I agree with you that information on Cameron's defensive ability would go a long way towards justifying his position. We know he was an awful team player and completely uncoachable, but that doesn't mean he was bad defensively necessarily.

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01-16-2012, 07:40 PM
  #74
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Quote:
Originally Posted by TheDevilMadeMe View Post
QUESTION: How do you guys think we should deal with Carl Brewer's missing years?

He was considered a "superstar" in the mid-60s.

Leafs won the Cup in 1962, 1963, and 1964. In 1961, 1962, and 1963 Brewer actually finished a little bit ahead of Tim Horton in both Norris and All-Star voting. Horton finished ahead in 1964 and 1965.

59-60: 9th in Norris voting
60-61: 6th in Norris voting
61-62: 4th in Norris voting, 2nd Team All Star
62-63: 2nd in Norris voting, 1st Team All Star
63-64: 9th in Norris voting
64-65: 6th in Norris voting, 2nd Team All Star

After 1965, Brewer abruptly quit the NHL:





Brewer's "time off"



Brewer played in the 1967 World Championships and was named an All-Star (Alexander Ragulin of the USSR was the other All-Star. Vitaly Davydov of the USSR was named best defenseman by the Directorate).



http://www.vapriikki.net/jaakiekkomu...d/brewer_e.htm

The Leafs would win the 1967 Cup without Brewer. An aging Marcel Pronvost replaced him

Brewer returned to the NHL in 1969-70 and was immediately an all-star:

69-70: 3rd in Norris voting, 2nd Team All Star

Then he started to suffer injury problems and declined.

Conclusion: I think the it's obvious that Brewer was capable of playing All-Star calibre hockey during his 4 year hiatus from the NHL. He was an All Star for several years before leaving, and was an All-Star his first season back. And he made quite an impact in the World Championships in 1967 and playing in Finland in 1969. But how much credit should we give him for the "missing years?"
Brewer's a unique case. I haven't decided how to handle him. His peak looks very good this round.

I can't really blame him for leaving the Leafs. Imlach had it in for him. Frank Mahovlich would probably have been better off in terms of quality of life if he'd done the same.

Quote:
Originally Posted by TheDevilMadeMe View Post
I can never figure out who I like better between Boucher and Cameron. I ranked Boucher ahead on my submitted list, but have no idea why I did that. Sturminator did a good statistical comparison of Cameron, Boucher, and Cleghorn when he had Cameron in a past ATD. The conclusion was that the three are basically equals offensively. I'll try to dig it up at some point this week.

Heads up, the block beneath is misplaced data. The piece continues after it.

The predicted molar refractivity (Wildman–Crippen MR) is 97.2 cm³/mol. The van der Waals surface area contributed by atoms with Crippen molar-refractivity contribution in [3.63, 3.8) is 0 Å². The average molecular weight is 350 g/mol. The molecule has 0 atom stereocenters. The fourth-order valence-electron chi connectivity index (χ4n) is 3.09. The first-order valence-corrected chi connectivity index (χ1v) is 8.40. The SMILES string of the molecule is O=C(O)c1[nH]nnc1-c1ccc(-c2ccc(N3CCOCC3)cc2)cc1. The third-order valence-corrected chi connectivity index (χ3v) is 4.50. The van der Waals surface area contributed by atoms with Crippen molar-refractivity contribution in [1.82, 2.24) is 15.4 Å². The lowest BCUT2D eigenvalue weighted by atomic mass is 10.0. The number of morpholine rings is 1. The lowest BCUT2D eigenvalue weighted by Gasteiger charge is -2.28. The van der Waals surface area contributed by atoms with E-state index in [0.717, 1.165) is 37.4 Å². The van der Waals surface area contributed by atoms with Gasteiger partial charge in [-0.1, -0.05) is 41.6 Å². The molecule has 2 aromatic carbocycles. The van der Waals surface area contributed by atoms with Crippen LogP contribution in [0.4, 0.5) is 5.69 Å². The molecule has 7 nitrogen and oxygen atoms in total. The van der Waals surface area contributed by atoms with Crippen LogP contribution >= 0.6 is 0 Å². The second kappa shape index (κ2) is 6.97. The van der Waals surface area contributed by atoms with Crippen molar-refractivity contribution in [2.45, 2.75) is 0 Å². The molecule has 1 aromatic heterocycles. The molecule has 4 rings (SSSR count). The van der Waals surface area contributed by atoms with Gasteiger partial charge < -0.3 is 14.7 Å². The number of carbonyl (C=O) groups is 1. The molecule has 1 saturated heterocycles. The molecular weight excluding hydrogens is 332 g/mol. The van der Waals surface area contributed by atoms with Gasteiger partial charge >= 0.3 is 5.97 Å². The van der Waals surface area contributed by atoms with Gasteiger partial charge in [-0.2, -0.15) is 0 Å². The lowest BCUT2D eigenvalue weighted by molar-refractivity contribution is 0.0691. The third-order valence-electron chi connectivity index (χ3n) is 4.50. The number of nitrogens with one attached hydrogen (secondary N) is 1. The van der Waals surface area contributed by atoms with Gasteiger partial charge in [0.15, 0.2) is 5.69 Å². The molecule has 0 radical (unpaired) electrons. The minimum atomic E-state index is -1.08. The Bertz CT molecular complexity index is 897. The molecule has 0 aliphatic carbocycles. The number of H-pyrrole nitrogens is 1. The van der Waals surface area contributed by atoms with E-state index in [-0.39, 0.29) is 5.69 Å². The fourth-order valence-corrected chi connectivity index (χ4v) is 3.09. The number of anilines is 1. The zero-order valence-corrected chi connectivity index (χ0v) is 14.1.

One thing to consider about Cameron vs Boucher - Boucher had Frank Nighbor in front of him for almost his whole career. That has to make it easier to play D.

Just like Lidstrom always had better centres than Bourque.

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01-16-2012, 11:00 PM
  #75
tarheelhockey
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1934-35: Babe Siebert's first full season in Boston. This appears to be a transition year. Despite high point totals, Siebert was not an All-Star, indicating that he probably began the season at forward.
I only have access to a limited number of their game summaries that season, but here are the dates I can find, with Siebert's position and scoring noted:

Nov 8 - D, 0pt
Nov 17 - D, 1g
[Nov 25 - Described in the Chicago Daily Tribune as "a new defense man, Babe Siebert, switched from a left wing position"]
Nov 27 - D, 0pt
Dec 16 - D, 0pt
Dec 30 - D, 0pt
Jan 1 - D, 1a
Jan 5 - D, 0pt
Jan 22 - D, 1g
Jan 29 - D, 2a
Feb 3 - D, 0pt
Feb 10 - D, 1g 1a
Feb 24 - D, 0pt
Mar 5 - D, 0pt
Mar 14 - D, 0pt
Mar 17 - D, 1a

Total - 15 games, 3-5-8
Unaccounted for - 33 games, 3-13-16



While this doesn't definitively prove that Siebert never played forward in 34-35, I think it is very highly likely based on the above that he was a legitimate defenseman the entire season. His scoring pace in the games accounted-for suggests his totals were not inflated.

[This is where I make my standard argument against trying to make logically linear deductions from All Star ballots of the 1930s. The voters may very well have just been wrong.]